You Can't Have Friends Over While Montreal Is In Red Alert

Though there's an exception for people living alone.
Staff Writer
Quebec's New Red Zone Gathering Rules Mean No Guests With Specific Exceptions

As of Thursday, October 1 at 12:00 a.m., Quebec's new red zone gathering rules will come into effect, according to Premier Legault

Red zone residents will only be allowed to hang out with members of their own household.

Visitors will be banned, with exceptions for people living alone, who may have one guest, "informal caregivers," "individuals offering services or support" and "labour for planned work."

Editor's Choice: Legault Explained Why Schools In Quebec's Red Zones Are Staying Open

What it's all about right now is no gatherings, no meetings whatsoever.

Mayor Valérie Plante

Public activities and events will also be banned, except for places of worship and funerals, which will have a capacity limit of 25 people.

On Tuesday, Montreal Mayor Valérie Plante and her colleagues at the regional health authority and health care network doubled down on the provincial government's message to stop private and outdoor gatherings for the 28-day period beginning October 1.

"For the next month [...] if friends ask you to go to the park [...] and say 'let's keep a distance' — no, we're not there anymore," she said. 

The mayor especially implored all Montrealers to follow the rules during the upcoming holiday weekend. 

"We need to reconsider everything that was planned. [...] As we are going into the Thanksgiving weekend [...] we need to be responsible, we need to share the message that it's not the time" for gatherings.

"I'm asking all Montrealers and people in the entire metropolitan area to make this sacrifice one again, even though we are tired, even though it's difficult [...] for the morale," said Plante.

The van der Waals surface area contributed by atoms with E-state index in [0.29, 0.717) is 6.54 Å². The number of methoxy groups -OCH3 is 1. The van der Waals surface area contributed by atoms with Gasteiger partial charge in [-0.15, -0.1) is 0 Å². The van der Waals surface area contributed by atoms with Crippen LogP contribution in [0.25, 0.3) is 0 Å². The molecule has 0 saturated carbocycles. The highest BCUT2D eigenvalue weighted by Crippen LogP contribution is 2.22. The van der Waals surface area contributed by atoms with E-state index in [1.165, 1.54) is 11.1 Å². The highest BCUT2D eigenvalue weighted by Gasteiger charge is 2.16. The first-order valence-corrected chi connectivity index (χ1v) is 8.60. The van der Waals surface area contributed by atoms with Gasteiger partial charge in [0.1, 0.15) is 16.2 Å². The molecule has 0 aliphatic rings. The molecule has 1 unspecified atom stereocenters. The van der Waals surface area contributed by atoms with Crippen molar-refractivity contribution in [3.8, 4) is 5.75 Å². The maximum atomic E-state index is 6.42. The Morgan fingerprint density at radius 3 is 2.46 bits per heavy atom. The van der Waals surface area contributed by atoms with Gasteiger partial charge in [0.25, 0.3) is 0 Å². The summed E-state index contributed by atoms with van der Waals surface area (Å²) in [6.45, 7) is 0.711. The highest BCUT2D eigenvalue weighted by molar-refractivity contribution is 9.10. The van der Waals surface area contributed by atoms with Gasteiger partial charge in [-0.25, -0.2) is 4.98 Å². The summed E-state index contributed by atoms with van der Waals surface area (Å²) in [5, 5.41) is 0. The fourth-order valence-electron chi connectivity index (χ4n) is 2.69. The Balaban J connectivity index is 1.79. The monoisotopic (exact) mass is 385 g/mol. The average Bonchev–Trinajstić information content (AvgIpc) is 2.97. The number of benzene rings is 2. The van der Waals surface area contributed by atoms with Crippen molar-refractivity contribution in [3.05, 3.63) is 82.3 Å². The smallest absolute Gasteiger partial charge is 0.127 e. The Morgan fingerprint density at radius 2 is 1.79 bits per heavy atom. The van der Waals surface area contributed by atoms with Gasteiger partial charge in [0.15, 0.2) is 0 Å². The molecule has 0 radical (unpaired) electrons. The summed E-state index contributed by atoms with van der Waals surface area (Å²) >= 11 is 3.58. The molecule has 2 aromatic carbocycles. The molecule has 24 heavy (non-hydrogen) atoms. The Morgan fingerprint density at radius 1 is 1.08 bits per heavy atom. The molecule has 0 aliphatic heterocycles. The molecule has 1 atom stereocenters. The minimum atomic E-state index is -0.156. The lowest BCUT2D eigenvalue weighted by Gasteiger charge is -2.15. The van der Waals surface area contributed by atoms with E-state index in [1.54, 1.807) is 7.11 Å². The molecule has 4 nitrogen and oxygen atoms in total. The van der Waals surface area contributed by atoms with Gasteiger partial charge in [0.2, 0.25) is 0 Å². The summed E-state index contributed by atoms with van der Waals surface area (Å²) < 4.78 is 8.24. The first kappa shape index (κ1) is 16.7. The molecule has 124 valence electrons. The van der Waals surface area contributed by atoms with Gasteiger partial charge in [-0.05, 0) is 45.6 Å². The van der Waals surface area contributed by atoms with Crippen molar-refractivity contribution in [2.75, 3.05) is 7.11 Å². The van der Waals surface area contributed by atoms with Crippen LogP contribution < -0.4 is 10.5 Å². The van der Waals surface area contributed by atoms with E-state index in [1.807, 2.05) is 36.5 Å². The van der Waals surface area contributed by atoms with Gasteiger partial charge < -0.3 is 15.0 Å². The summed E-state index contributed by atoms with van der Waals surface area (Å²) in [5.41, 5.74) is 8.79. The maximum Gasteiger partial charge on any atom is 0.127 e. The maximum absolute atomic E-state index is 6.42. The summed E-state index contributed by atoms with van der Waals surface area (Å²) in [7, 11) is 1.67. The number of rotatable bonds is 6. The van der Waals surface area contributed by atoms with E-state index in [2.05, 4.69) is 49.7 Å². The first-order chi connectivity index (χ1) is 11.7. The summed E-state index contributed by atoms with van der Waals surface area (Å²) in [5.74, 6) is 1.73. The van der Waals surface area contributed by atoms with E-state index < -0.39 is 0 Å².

"We owe it to ourselves, [...] we owe it also to our neighbours, our kids, our elders." 

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"Montreal is bilingual and multicultural and it is something that we should embrace," he said.

Activist and Grey Cup-winning Alouette Balarama Holness is saying he'll officially recognize Montreal as a bilingual city if elected mayor in November.

"We live in a francophone province in a francophone city from a legislative perspective, but the reality of Montreal is far different," the leader of Mouvement Montréal said in an interview with MTL Blog.

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Formula E sued the city and Mayor Plante after the race was cancelled.

The City of Montreal and Formula E organizers have finally reached a settlement after five long years of deliberations and arguments. The saga, which involved a lawsuit against the city and Mayor Valérie Plante following a cancelled 2018 race, is finally over thanks to the out-of-court agreement. 

In a press release, Benoit Dorais, chairman of the executive committee responsible for finance and legal affairs, said that the city "authorized an out-of-court settlement in the amount of capital, interest and costs of $3 million payable by the City to Formula E Opérations Limitée (FEO) in full and final settlement of the case."

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Remember last year when it seemed that every week there were new COVID-19 rules that the Quebec government would spring on us and we all felt really down? Well, it's the same thing this year, but instead of misery, we're feeling optimistic because this summer's new COVID-19 rules have an eye towards a pandemic-free future.

Quebec is ushering in a new wave of COVID-19 rule relaxations on July 12 and here's what you need to know. 

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